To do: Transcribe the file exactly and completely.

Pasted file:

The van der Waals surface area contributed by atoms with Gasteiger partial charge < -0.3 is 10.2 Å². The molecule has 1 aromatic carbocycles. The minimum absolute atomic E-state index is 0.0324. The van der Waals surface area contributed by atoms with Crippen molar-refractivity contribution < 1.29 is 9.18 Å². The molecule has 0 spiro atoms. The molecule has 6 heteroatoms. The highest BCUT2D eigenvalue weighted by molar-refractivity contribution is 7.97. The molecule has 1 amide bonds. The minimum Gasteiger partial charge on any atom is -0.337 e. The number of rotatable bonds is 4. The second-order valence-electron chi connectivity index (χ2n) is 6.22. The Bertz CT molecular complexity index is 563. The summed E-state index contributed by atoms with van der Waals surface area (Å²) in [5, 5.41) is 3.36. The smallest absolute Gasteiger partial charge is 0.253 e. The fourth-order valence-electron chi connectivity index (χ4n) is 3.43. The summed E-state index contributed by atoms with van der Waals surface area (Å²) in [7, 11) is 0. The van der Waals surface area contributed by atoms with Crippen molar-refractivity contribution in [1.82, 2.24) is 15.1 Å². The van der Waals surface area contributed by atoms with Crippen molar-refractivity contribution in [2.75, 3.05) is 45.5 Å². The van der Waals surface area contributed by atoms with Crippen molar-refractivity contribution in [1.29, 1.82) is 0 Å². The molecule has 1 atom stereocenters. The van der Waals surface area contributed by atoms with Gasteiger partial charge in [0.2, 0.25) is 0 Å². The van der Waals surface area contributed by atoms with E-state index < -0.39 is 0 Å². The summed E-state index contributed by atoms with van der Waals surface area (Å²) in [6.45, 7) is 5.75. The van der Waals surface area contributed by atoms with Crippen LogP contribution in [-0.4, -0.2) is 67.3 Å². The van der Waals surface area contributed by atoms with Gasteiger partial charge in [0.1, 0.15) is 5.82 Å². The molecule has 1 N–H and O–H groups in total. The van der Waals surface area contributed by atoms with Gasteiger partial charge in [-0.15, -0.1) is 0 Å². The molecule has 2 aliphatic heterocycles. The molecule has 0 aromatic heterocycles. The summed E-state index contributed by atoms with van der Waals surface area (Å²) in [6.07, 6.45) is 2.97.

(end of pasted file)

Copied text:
The van der Waals surface area contributed by atoms with Gasteiger partial charge < -0.3 is 10.2 Å². The molecule has 1 aromatic carbocycles. The minimum absolute atomic E-state index is 0.0324. The van der Waals surface area contributed by atoms with Crippen molar-refractivity contribution < 1.29 is 9.18 Å². The molecule has 0 spiro atoms. The molecule has 6 heteroatoms. The highest BCUT2D eigenvalue weighted by molar-refractivity contribution is 7.97. The molecule has 1 amide bonds. The minimum Gasteiger partial charge on any atom is -0.337 e. The number of rotatable bonds is 4. The second-order valence-electron chi connectivity index (χ2n) is 6.22. The Bertz CT molecular complexity index is 563. The summed E-state index contributed by atoms with van der Waals surface area (Å²) in [5, 5.41) is 3.36. The smallest absolute Gasteiger partial charge is 0.253 e. The fourth-order valence-electron chi connectivity index (χ4n) is 3.43. The summed E-state index contributed by atoms with van der Waals surface area (Å²) in [7, 11) is 0. The van der Waals surface area contributed by atoms with Crippen molar-refractivity contribution in [1.82, 2.24) is 15.1 Å². The van der Waals surface area contributed by atoms with Crippen molar-refractivity contribution in [2.75, 3.05) is 45.5 Å². The van der Waals surface area contributed by atoms with Crippen molar-refractivity contribution in [1.29, 1.82) is 0 Å². The molecule has 1 atom stereocenters. The van der Waals surface area contributed by atoms with Gasteiger partial charge in [0.2, 0.25) is 0 Å². The van der Waals surface area contributed by atoms with E-state index < -0.39 is 0 Å². The summed E-state index contributed by atoms with van der Waals surface area (Å²) in [6.45, 7) is 5.75. The van der Waals surface area contributed by atoms with Crippen LogP contribution in [-0.4, -0.2) is 67.3 Å². The van der Waals surface area contributed by atoms with Gasteiger partial charge in [0.1, 0.15) is 5.82 Å². The molecule has 1 N–H and O–H groups in total. The van der Waals surface area contributed by atoms with Gasteiger partial charge in [-0.15, -0.1) is 0 Å². The molecule has 2 aliphatic heterocycles. The molecule has 0 aromatic heterocycles. The summed E-state index contributed by atoms with van der Waals surface area (Å²) in [6.07, 6.45) is 2.97.